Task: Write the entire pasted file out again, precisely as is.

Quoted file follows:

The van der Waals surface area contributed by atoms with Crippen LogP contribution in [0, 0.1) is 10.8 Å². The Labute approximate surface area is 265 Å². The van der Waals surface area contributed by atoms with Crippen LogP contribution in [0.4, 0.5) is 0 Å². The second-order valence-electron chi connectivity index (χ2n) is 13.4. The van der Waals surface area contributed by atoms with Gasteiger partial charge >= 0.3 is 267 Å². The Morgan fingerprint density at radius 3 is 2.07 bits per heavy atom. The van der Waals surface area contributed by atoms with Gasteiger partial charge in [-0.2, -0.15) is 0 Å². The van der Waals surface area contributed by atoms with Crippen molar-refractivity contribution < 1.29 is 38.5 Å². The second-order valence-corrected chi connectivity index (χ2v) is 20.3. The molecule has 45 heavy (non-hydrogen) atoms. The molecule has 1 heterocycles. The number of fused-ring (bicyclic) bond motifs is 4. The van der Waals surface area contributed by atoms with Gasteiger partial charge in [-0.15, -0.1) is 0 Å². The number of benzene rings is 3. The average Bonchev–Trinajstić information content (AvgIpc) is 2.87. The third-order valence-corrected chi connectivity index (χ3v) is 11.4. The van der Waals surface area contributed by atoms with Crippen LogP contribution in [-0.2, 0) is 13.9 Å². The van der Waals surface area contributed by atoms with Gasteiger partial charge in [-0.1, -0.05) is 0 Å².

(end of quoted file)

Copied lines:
The van der Waals surface area contributed by atoms with Crippen LogP contribution in [0, 0.1) is 10.8 Å². The Labute approximate surface area is 265 Å². The van der Waals surface area contributed by atoms with Crippen LogP contribution in [0.4, 0.5) is 0 Å². The second-order valence-electron chi connectivity index (χ2n) is 13.4. The van der Waals surface area contributed by atoms with Gasteiger partial charge >= 0.3 is 267 Å². The Morgan fingerprint density at radius 3 is 2.07 bits per heavy atom. The van der Waals surface area contributed by atoms with Gasteiger partial charge in [-0.2, -0.15) is 0 Å². The van der Waals surface area contributed by atoms with Crippen molar-refractivity contribution < 1.29 is 38.5 Å². The second-order valence-corrected chi connectivity index (χ2v) is 20.3. The molecule has 45 heavy (non-hydrogen) atoms. The molecule has 1 heterocycles. The number of fused-ring (bicyclic) bond motifs is 4. The van der Waals surface area contributed by atoms with Gasteiger partial charge in [-0.15, -0.1) is 0 Å². The number of benzene rings is 3. The average Bonchev–Trinajstić information content (AvgIpc) is 2.87. The third-order valence-corrected chi connectivity index (χ3v) is 11.4. The van der Waals surface area contributed by atoms with Crippen LogP contribution in [-0.2, 0) is 13.9 Å². The van der Waals surface area contributed by atoms with Gasteiger partial charge in [-0.1, -0.05) is 0 Å².